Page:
Up Front

A salute to our city, military veterans, and oysters.

BY Pat Bradford

Pat Bradford holds a bag of recycled oyster shells on the edge of
Bradley Creek at Airlie Gardens in 2019. WBM file photo.
Pat Bradford holds a bag of recycled oyster shells on the edge of Bradley Creek at Airlie Gardens in 2019. WBM file photo.

This is the fourth column written for me by contributing writer Christine Gonzalez since my injury. While my arm is better almost every day, the bone has not yet been pronounced unified and there are some major range-of-motion issues, so there is a path to healing still in front of me. Your prayers for continued healing are welcome.

Wilmington is the first World War II Heritage City. This is such a big deal that on September 2nd the 45th president of the United States bestowed this honor on our city from the USS Battleship North Carolina. Retired Navy Captain Wilbur Jones worked for 13 years to help mold the criteria for this honor, and you can read about the process in this issue.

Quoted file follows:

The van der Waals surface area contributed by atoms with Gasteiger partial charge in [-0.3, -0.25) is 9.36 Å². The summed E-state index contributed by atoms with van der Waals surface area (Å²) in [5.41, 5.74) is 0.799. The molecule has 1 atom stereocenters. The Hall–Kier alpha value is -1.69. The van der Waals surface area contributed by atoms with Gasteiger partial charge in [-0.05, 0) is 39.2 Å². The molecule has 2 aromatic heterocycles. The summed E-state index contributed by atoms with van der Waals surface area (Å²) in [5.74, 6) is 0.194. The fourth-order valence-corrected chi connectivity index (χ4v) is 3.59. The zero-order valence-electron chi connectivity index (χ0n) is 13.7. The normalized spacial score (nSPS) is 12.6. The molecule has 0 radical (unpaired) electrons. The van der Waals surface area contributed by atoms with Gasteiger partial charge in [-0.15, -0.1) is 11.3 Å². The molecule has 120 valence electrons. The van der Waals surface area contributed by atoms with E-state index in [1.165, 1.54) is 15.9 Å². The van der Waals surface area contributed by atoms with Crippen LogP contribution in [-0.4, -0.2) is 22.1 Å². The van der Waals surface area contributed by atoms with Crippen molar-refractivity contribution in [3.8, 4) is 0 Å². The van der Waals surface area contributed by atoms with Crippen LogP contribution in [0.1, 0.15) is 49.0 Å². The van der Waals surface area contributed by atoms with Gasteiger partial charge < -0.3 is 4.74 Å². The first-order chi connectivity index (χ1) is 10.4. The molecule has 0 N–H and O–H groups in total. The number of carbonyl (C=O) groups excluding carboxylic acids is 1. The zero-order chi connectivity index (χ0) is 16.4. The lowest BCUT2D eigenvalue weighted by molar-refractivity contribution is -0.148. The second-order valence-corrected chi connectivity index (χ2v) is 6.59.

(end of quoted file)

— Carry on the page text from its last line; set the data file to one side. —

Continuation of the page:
During the ceremony President Donald J. Trump acknowledged Wilmington’s important role in WWII, with the shipyard making 243 naval and merchant ships.

There is a lot of history revisited in this issue, from the role of the ship chandler to a group that reminds us of the contributions made by black soldiers beginning in 1866 with the 10th Cavalry. Today this group rides motorcycles instead of horses.

Furniture restoration has become increasingly popular during the pandemic, either as DIY projects or orders for the professionals. We have a feature about reviving family heirlooms or thrifting treasures. Add to that Saltwash, a paint additive made by a local couple to give new wood a weathered, beach-cottage look.

November is also oyster time. We have a few recipes to share with your friends and family. A new eco-tourism program, the NC Oyster Trail, aims to lure visitors to explore the growing aquaculture farms and restaurants featuring locally grown oysters.

Revisiting the Airlie Gardens photo of me holding a bag of shells from early last year reminded us as a staff of the time photographer Allison Potter and I went to photograph crabs in Kenan Creek. I got stuck in thick, black ‘quick mud’ up to my waist. Allison not only risked herself to dig me out, but rescued my boots from the mire.

I am grateful for our staff covering all the bases during my recovery, and grateful that I was able to attend Prayer March 2020 in D.C. in September, due to the kindness of a young couple who let me ride along in the back of their new Prius.

As we think about the holidays ahead, it is a time to be thankful for living in a free country.

PEACE, love and joy to all.

Pat Bradford, Editor/Publisher

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